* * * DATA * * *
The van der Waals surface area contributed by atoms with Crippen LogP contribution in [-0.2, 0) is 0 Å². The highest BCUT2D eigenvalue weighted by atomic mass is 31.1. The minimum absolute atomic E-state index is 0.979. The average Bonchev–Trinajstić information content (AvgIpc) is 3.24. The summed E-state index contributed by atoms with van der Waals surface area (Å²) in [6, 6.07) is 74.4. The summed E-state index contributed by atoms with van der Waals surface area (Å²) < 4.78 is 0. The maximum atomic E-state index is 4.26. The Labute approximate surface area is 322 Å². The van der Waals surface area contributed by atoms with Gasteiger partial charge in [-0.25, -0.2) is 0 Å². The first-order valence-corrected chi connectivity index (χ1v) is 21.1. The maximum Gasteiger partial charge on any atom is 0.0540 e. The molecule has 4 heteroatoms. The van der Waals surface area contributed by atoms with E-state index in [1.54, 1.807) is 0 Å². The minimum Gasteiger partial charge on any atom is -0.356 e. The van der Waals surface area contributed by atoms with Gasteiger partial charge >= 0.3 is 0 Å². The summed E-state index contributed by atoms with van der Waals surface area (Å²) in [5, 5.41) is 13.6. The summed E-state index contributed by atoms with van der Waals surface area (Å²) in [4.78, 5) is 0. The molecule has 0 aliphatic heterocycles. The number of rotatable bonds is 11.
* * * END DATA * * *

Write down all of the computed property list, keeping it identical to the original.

The van der Waals surface area contributed by atoms with Crippen LogP contribution in [-0.2, 0) is 0 Å². The highest BCUT2D eigenvalue weighted by atomic mass is 31.1. The minimum absolute atomic E-state index is 0.979. The average Bonchev–Trinajstić information content (AvgIpc) is 3.24. The summed E-state index contributed by atoms with van der Waals surface area (Å²) in [6, 6.07) is 74.4. The summed E-state index contributed by atoms with van der Waals surface area (Å²) < 4.78 is 0. The maximum atomic E-state index is 4.26. The Labute approximate surface area is 322 Å². The van der Waals surface area contributed by atoms with Gasteiger partial charge in [-0.25, -0.2) is 0 Å². The first-order valence-corrected chi connectivity index (χ1v) is 21.1. The maximum Gasteiger partial charge on any atom is 0.0540 e. The molecule has 4 heteroatoms. The van der Waals surface area contributed by atoms with E-state index in [1.54, 1.807) is 0 Å². The minimum Gasteiger partial charge on any atom is -0.356 e. The van der Waals surface area contributed by atoms with Gasteiger partial charge >= 0.3 is 0 Å². The summed E-state index contributed by atoms with van der Waals surface area (Å²) in [5, 5.41) is 13.6. The summed E-state index contributed by atoms with van der Waals surface area (Å²) in [4.78, 5) is 0. The molecule has 0 aliphatic heterocycles. The number of rotatable bonds is 11.